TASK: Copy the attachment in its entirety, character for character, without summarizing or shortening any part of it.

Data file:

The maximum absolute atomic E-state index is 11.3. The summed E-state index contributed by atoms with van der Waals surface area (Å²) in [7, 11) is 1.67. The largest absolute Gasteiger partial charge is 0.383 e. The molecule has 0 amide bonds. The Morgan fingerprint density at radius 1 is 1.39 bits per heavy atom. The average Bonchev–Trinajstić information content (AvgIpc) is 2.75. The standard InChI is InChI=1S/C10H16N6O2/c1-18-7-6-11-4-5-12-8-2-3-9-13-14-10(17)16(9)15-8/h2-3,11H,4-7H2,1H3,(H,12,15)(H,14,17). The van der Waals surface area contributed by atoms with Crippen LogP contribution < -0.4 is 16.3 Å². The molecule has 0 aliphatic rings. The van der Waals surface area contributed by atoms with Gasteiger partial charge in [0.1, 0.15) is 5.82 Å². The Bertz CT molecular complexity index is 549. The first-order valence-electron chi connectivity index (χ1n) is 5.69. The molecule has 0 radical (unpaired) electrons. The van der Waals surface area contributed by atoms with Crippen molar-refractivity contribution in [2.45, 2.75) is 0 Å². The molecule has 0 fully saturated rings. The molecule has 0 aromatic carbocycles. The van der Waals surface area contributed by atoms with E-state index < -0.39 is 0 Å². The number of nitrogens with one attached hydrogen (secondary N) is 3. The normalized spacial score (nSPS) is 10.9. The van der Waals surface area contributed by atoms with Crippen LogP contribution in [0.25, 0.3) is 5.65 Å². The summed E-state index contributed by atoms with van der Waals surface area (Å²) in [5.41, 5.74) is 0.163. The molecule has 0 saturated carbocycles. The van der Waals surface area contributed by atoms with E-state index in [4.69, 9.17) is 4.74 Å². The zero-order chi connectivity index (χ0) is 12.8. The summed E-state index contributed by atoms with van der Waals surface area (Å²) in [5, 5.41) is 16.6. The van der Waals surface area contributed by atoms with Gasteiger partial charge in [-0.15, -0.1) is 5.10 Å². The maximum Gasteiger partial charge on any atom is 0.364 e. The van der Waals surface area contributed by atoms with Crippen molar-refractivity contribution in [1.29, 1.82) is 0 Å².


The maximum absolute atomic E-state index is 11.3. The summed E-state index contributed by atoms with van der Waals surface area (Å²) in [7, 11) is 1.67. The largest absolute Gasteiger partial charge is 0.383 e. The molecule has 0 amide bonds. The Morgan fingerprint density at radius 1 is 1.39 bits per heavy atom. The average Bonchev–Trinajstić information content (AvgIpc) is 2.75. The standard InChI is InChI=1S/C10H16N6O2/c1-18-7-6-11-4-5-12-8-2-3-9-13-14-10(17)16(9)15-8/h2-3,11H,4-7H2,1H3,(H,12,15)(H,14,17). The van der Waals surface area contributed by atoms with Crippen LogP contribution < -0.4 is 16.3 Å². The molecule has 0 aliphatic rings. The van der Waals surface area contributed by atoms with Gasteiger partial charge in [0.1, 0.15) is 5.82 Å². The Bertz CT molecular complexity index is 549. The first-order valence-electron chi connectivity index (χ1n) is 5.69. The molecule has 0 radical (unpaired) electrons. The van der Waals surface area contributed by atoms with Crippen molar-refractivity contribution in [2.45, 2.75) is 0 Å². The molecule has 0 fully saturated rings. The molecule has 0 aromatic carbocycles. The van der Waals surface area contributed by atoms with E-state index < -0.39 is 0 Å². The number of nitrogens with one attached hydrogen (secondary N) is 3. The normalized spacial score (nSPS) is 10.9. The van der Waals surface area contributed by atoms with Crippen LogP contribution in [0.25, 0.3) is 5.65 Å². The summed E-state index contributed by atoms with van der Waals surface area (Å²) in [5.41, 5.74) is 0.163. The molecule has 0 saturated carbocycles. The van der Waals surface area contributed by atoms with E-state index in [4.69, 9.17) is 4.74 Å². The zero-order chi connectivity index (χ0) is 12.8. The summed E-state index contributed by atoms with van der Waals surface area (Å²) in [5, 5.41) is 16.6. The van der Waals surface area contributed by atoms with Gasteiger partial charge in [-0.15, -0.1) is 5.10 Å². The maximum Gasteiger partial charge on any atom is 0.364 e. The van der Waals surface area contributed by atoms with Crippen molar-refractivity contribution in [1.29, 1.82) is 0 Å².